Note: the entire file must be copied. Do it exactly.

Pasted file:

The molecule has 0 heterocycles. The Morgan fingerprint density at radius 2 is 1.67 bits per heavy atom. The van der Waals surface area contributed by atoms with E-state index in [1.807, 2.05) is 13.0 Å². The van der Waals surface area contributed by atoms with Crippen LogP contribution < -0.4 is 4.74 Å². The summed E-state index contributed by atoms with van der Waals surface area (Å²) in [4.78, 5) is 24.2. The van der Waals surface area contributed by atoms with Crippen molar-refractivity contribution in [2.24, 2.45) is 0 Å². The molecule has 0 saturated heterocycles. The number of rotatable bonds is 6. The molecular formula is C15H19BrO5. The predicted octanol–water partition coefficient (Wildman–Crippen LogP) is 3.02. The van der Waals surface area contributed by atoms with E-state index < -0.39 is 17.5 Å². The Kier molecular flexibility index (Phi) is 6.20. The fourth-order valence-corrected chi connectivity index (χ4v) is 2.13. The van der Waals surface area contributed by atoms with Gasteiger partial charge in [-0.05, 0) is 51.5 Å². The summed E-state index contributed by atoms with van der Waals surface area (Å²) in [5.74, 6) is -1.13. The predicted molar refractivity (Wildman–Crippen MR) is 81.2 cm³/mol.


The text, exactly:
The molecule has 0 heterocycles. The Morgan fingerprint density at radius 2 is 1.67 bits per heavy atom. The van der Waals surface area contributed by atoms with E-state index in [1.807, 2.05) is 13.0 Å². The van der Waals surface area contributed by atoms with Crippen LogP contribution < -0.4 is 4.74 Å². The summed E-state index contributed by atoms with van der Waals surface area (Å²) in [4.78, 5) is 24.2. The van der Waals surface area contributed by atoms with Crippen molar-refractivity contribution in [2.24, 2.45) is 0 Å². The molecule has 0 saturated heterocycles. The number of rotatable bonds is 6. The molecular formula is C15H19BrO5. The predicted octanol–water partition coefficient (Wildman–Crippen LogP) is 3.02. The van der Waals surface area contributed by atoms with E-state index < -0.39 is 17.5 Å². The Kier molecular flexibility index (Phi) is 6.20. The fourth-order valence-corrected chi connectivity index (χ4v) is 2.13. The van der Waals surface area contributed by atoms with Gasteiger partial charge in [-0.05, 0) is 51.5 Å². The summed E-state index contributed by atoms with van der Waals surface area (Å²) in [5.74, 6) is -1.13. The predicted molar refractivity (Wildman–Crippen MR) is 81.2 cm³/mol.